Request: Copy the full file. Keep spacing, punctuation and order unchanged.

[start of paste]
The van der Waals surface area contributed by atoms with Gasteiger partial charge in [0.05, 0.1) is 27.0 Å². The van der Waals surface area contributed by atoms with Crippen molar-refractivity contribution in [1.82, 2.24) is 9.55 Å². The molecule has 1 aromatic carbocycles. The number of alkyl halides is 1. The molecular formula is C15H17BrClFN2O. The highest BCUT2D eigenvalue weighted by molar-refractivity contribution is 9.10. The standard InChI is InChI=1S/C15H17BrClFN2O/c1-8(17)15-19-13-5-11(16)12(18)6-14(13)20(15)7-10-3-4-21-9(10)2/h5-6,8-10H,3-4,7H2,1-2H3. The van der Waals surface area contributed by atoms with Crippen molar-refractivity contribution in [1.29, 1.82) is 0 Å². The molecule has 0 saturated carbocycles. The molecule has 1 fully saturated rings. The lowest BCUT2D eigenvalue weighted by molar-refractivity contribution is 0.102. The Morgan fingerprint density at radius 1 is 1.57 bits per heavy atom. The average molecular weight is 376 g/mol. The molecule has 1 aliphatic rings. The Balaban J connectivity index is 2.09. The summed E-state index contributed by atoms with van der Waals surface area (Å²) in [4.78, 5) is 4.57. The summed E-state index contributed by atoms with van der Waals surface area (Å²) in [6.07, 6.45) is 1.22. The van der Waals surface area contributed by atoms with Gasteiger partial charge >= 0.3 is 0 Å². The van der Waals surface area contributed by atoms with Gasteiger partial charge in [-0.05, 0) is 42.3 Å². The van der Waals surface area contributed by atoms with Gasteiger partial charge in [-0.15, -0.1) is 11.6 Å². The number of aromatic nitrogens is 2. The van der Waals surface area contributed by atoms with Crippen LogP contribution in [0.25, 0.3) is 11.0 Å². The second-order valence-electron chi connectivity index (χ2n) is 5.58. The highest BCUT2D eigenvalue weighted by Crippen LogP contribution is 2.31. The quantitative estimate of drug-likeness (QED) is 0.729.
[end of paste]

The van der Waals surface area contributed by atoms with Gasteiger partial charge in [0.05, 0.1) is 27.0 Å². The van der Waals surface area contributed by atoms with Crippen molar-refractivity contribution in [1.82, 2.24) is 9.55 Å². The molecule has 1 aromatic carbocycles. The number of alkyl halides is 1. The molecular formula is C15H17BrClFN2O. The highest BCUT2D eigenvalue weighted by molar-refractivity contribution is 9.10. The standard InChI is InChI=1S/C15H17BrClFN2O/c1-8(17)15-19-13-5-11(16)12(18)6-14(13)20(15)7-10-3-4-21-9(10)2/h5-6,8-10H,3-4,7H2,1-2H3. The van der Waals surface area contributed by atoms with Crippen molar-refractivity contribution in [1.29, 1.82) is 0 Å². The molecule has 0 saturated carbocycles. The molecule has 1 fully saturated rings. The lowest BCUT2D eigenvalue weighted by molar-refractivity contribution is 0.102. The Morgan fingerprint density at radius 1 is 1.57 bits per heavy atom. The average molecular weight is 376 g/mol. The molecule has 1 aliphatic rings. The Balaban J connectivity index is 2.09. The summed E-state index contributed by atoms with van der Waals surface area (Å²) in [4.78, 5) is 4.57. The summed E-state index contributed by atoms with van der Waals surface area (Å²) in [6.07, 6.45) is 1.22. The van der Waals surface area contributed by atoms with Gasteiger partial charge >= 0.3 is 0 Å². The van der Waals surface area contributed by atoms with Gasteiger partial charge in [-0.05, 0) is 42.3 Å². The van der Waals surface area contributed by atoms with Gasteiger partial charge in [-0.15, -0.1) is 11.6 Å². The number of aromatic nitrogens is 2. The van der Waals surface area contributed by atoms with Crippen LogP contribution in [0.25, 0.3) is 11.0 Å². The second-order valence-electron chi connectivity index (χ2n) is 5.58. The highest BCUT2D eigenvalue weighted by Crippen LogP contribution is 2.31. The quantitative estimate of drug-likeness (QED) is 0.729.